This is a recent and controversial change in Michigan’s foreclosure law which we belive alters an individual’s prior rights to privacy during the redemption period, and can be dangerous if you unknowingly allow an unauthorized person into your home. Therefore, if you do not feel comfortable with the request for inspection, are unsure of the identity of the person or company making a request, or have any other questions, please contact an attorney for advice IMMEDIATELY.
6. How can I apply for social security benefits?
7. How do I apply for a poverty property tax exemption?
Each municipality in Michigan must offer a property tax exemption program for homeowners that are at or below the property level. The programs vary greatly between communities. If you believe that you are eligible for a poverty tax exemption, you should request information from your local municipality. In Detroit, an application is available at the City Assessor’s Office, currently located in room 804 of the Coleman A. Young Municipal Building, 2 Woodward Ave, Detroit, MI 48226.
You must apply for an exemption every year. Exemptions are not retroactive.
8. How can I get an appointment for help and what should I bring to my appointment?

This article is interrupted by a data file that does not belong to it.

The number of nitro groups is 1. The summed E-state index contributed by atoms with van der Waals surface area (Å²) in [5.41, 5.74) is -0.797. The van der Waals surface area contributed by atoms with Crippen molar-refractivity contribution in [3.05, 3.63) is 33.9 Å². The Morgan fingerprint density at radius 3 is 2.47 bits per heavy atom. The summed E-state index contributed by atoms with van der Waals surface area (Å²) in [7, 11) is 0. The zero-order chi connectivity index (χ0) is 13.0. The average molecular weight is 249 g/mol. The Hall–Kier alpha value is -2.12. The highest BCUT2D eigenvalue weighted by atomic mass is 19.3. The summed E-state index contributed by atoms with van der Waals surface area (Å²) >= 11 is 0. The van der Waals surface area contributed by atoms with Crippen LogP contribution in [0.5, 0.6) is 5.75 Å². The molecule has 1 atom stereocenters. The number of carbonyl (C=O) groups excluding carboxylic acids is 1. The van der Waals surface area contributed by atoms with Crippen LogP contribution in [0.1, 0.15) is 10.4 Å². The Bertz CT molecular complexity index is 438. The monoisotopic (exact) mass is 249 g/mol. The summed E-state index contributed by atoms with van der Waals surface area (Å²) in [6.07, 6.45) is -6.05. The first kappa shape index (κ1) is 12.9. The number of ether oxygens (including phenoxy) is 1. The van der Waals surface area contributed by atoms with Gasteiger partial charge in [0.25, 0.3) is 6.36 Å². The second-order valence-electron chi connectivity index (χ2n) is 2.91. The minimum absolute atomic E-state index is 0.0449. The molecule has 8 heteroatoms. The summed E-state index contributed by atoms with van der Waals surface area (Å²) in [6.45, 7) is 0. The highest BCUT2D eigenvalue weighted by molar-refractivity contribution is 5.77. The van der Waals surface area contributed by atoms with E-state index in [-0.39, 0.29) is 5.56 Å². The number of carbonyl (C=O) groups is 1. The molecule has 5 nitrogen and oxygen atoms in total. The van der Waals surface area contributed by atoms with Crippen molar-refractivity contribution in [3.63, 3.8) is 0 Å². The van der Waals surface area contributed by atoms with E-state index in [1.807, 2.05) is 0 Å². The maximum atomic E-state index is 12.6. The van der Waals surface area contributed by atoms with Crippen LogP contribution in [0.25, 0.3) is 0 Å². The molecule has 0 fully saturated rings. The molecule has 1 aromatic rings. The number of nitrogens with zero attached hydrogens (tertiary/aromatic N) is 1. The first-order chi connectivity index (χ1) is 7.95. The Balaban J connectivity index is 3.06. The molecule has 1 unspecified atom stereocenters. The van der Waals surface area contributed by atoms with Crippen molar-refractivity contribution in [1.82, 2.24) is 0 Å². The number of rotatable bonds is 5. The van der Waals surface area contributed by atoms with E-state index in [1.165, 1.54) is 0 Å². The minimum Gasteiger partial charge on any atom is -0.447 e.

If you have a mortgage or land-contract related concern you may come to our office Monday, Wednesday, Friday, from 9:30am-11:30am for open intake, or you can call and arrange for an appointment. Please bring as many of the following items as possible:
a copy of your identification
most recent mortgage statement
copy of your mortgage, deed, or land contract
modification or forbearance agreement (if applicable)
demand letters (if applicable)
reinstatement letter (if applicable)
copy of sheriff’s deed (if sale occurred)
all court papers (if an eviction action has been commenced against you)
If you have a tax related concern you should visit our partner organization, United Community Housing Coalition’s, open intake hours from Monday, Wednesday, and Friday from 9am-12noon.